Refrigerators, ovens, speakers, lighting and much more can be connected to the internet. These devices send and receive data online. Taken altogether, these are referred to as the Internet of Things or the Internet of Everything. Nearly three quarters (72 percent) of the Dutch population aged 12 years or older indicated in 2020 that they had such a ‘smart’ device or system at home. 59 percent had a smart water, gas or electricity meter at home that can be read remotely. Over a quarter used a smart thermostat and two in ten a virtual assistant (e.g. Siri, Google Home, Amazon Alexa, Bixby) that can be controlled via an app or a smart speaker.
Lighting, smart plugs or other systems for smart living as well as smoke detectors, security cameras or other security systems are less commonly used: 14 and 11 percent, respectively, said they used such systems at home. Six percent had household appliances such as a robot vacuum cleaner, refrigerator or coffeemaker that were connected to the internet at home.
|Toepassing||Usage (% of people |
aged 12 and over)
|Smart water, gas or |
|Virtual assistant via app |
or smart speaker
|Smart lighting, smart plugs or |
other smart-living systems
|Smoke detectors, security cameras |
or other safety systems
|Smart home appliances||6|
Some have no need for smart devices
Some people see the Internet of Things as a technological leap forward, while others exhibit reluctance. Of those who indicated not to use smart devices or systems at home, 77 percent cited a lack of need as the reason. High costs or concerns about privacy or security were each cited by a quarter as (one of the) reasons.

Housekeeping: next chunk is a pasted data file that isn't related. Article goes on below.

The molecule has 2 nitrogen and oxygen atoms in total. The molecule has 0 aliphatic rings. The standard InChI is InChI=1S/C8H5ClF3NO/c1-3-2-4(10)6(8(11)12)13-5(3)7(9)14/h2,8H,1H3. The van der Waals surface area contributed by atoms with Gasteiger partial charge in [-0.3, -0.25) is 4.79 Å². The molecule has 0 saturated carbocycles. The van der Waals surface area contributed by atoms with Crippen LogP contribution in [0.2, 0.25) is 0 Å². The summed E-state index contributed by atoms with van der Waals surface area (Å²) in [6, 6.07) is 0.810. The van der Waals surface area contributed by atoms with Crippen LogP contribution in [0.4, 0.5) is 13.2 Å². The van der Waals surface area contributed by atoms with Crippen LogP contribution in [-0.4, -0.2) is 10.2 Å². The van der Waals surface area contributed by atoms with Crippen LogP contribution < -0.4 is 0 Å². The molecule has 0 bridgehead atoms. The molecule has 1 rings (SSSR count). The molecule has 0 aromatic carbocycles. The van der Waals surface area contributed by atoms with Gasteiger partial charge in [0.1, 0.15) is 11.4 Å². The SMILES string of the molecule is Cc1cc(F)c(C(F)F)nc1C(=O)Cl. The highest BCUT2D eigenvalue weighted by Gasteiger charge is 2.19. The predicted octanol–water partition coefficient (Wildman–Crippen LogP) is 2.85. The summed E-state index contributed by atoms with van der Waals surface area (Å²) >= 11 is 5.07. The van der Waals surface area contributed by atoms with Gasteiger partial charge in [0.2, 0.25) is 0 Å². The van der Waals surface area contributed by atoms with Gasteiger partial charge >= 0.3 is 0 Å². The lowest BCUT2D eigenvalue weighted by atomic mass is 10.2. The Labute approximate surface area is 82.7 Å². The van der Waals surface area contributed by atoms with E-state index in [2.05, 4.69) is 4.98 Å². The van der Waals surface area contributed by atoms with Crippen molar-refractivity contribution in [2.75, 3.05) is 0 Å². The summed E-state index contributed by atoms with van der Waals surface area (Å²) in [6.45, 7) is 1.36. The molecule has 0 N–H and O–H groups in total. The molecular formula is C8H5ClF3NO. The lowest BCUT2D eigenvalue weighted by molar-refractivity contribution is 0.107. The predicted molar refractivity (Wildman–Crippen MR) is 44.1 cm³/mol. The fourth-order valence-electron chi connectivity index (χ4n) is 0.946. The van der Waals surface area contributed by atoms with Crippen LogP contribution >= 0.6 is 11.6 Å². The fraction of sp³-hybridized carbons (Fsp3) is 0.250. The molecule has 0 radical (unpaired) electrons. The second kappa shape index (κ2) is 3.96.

Less-frequently cited reasons were unfamiliarity with such devices and systems, unfamiliarity with their use, concerns about personal safety and health and that other devices at home could not be connected to the internet.
|Reden||Reason for not having smart device (% of people aged 12 and over |
without smart device at home)
|Privacy or safety concerns||25|
|Unfamiliarity with smart devices||10|
|Unfamiliarity with their use||6|
|Concerned about health risks||5|
|Unable to connect other devices||3|
|1)More than one answer possible|
Smartwatch and activity tracker in demand
In addition to smart devices and systems for the home, nearly 20 percent used smart accessories, such as a smartwatch or activity tracker. Ten percent had a car with a built-in internet connection. In 2020, six percent used smart devices for health, such as scales or a blood pressure monitor. In 2020, six percent used smart devices for health, such as scales or a blood pressure monitor.
The Netherlands takes the lead in smart home devices
The Netherlands is ahead of the rest in Europe when it comes to share of the population owning a smart electricity meter, thermostat or smart lighting. In 2020, 69 percent of the population aged 16 to 74 years owned such devices; the EU average was 8 percent. The reason for the Netherlands’ top position in the EU ranking is the availability of smart water, gas and electricity meters in many Dutch households.
The Netherlands is also a front runner in the use of virtual assistants via an app or smart speaker; in 2020 these were used by 20 percent. The EU average was 11 percent. Less popular in the Netherlands are smart smoke detectors, security cameras and household appliances such as automatic vacuum cleaners, smart refrigerators or smart coffee makers; in 2020 the Netherlands ranked sixth and seventh respectively in the use of such devices.